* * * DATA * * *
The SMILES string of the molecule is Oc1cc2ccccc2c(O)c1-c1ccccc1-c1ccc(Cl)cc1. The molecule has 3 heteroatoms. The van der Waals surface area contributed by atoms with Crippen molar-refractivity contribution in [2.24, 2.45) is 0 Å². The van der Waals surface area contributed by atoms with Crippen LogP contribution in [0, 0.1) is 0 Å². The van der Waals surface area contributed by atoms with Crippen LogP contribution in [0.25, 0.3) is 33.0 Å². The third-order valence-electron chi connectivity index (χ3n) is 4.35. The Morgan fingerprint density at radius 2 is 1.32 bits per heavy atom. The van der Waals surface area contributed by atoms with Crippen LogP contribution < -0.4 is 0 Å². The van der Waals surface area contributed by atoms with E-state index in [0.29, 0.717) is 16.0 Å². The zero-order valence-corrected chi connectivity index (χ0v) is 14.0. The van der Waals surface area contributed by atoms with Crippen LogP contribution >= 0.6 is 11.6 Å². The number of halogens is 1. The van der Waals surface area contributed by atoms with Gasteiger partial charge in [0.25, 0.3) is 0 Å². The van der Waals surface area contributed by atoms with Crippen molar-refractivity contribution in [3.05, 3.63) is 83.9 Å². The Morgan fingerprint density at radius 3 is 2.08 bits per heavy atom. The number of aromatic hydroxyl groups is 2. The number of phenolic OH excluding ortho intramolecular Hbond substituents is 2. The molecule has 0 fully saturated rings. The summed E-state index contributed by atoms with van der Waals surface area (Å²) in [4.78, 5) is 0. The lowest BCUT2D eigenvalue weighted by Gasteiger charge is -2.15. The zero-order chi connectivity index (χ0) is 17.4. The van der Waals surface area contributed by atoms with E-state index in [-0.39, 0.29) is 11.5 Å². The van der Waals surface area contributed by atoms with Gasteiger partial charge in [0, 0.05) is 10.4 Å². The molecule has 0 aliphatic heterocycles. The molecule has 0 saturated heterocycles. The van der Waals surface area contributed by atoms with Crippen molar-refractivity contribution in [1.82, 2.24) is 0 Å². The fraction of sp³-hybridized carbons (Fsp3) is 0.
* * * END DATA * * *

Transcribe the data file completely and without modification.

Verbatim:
The SMILES string of the molecule is Oc1cc2ccccc2c(O)c1-c1ccccc1-c1ccc(Cl)cc1. The molecule has 3 heteroatoms. The van der Waals surface area contributed by atoms with Crippen molar-refractivity contribution in [2.24, 2.45) is 0 Å². The van der Waals surface area contributed by atoms with Crippen LogP contribution in [0, 0.1) is 0 Å². The van der Waals surface area contributed by atoms with Crippen LogP contribution in [0.25, 0.3) is 33.0 Å². The third-order valence-electron chi connectivity index (χ3n) is 4.35. The Morgan fingerprint density at radius 2 is 1.32 bits per heavy atom. The van der Waals surface area contributed by atoms with Crippen LogP contribution < -0.4 is 0 Å². The van der Waals surface area contributed by atoms with E-state index in [0.29, 0.717) is 16.0 Å². The zero-order valence-corrected chi connectivity index (χ0v) is 14.0. The van der Waals surface area contributed by atoms with Crippen LogP contribution >= 0.6 is 11.6 Å². The number of halogens is 1. The van der Waals surface area contributed by atoms with Gasteiger partial charge in [0.25, 0.3) is 0 Å². The van der Waals surface area contributed by atoms with Crippen molar-refractivity contribution in [3.05, 3.63) is 83.9 Å². The Morgan fingerprint density at radius 3 is 2.08 bits per heavy atom. The number of aromatic hydroxyl groups is 2. The number of phenolic OH excluding ortho intramolecular Hbond substituents is 2. The molecule has 0 fully saturated rings. The summed E-state index contributed by atoms with van der Waals surface area (Å²) in [4.78, 5) is 0. The lowest BCUT2D eigenvalue weighted by Gasteiger charge is -2.15. The zero-order chi connectivity index (χ0) is 17.4. The van der Waals surface area contributed by atoms with E-state index in [-0.39, 0.29) is 11.5 Å². The van der Waals surface area contributed by atoms with Gasteiger partial charge in [0, 0.05) is 10.4 Å². The molecule has 0 aliphatic heterocycles. The molecule has 0 saturated heterocycles. The van der Waals surface area contributed by atoms with Crippen molar-refractivity contribution in [1.82, 2.24) is 0 Å². The fraction of sp³-hybridized carbons (Fsp3) is 0.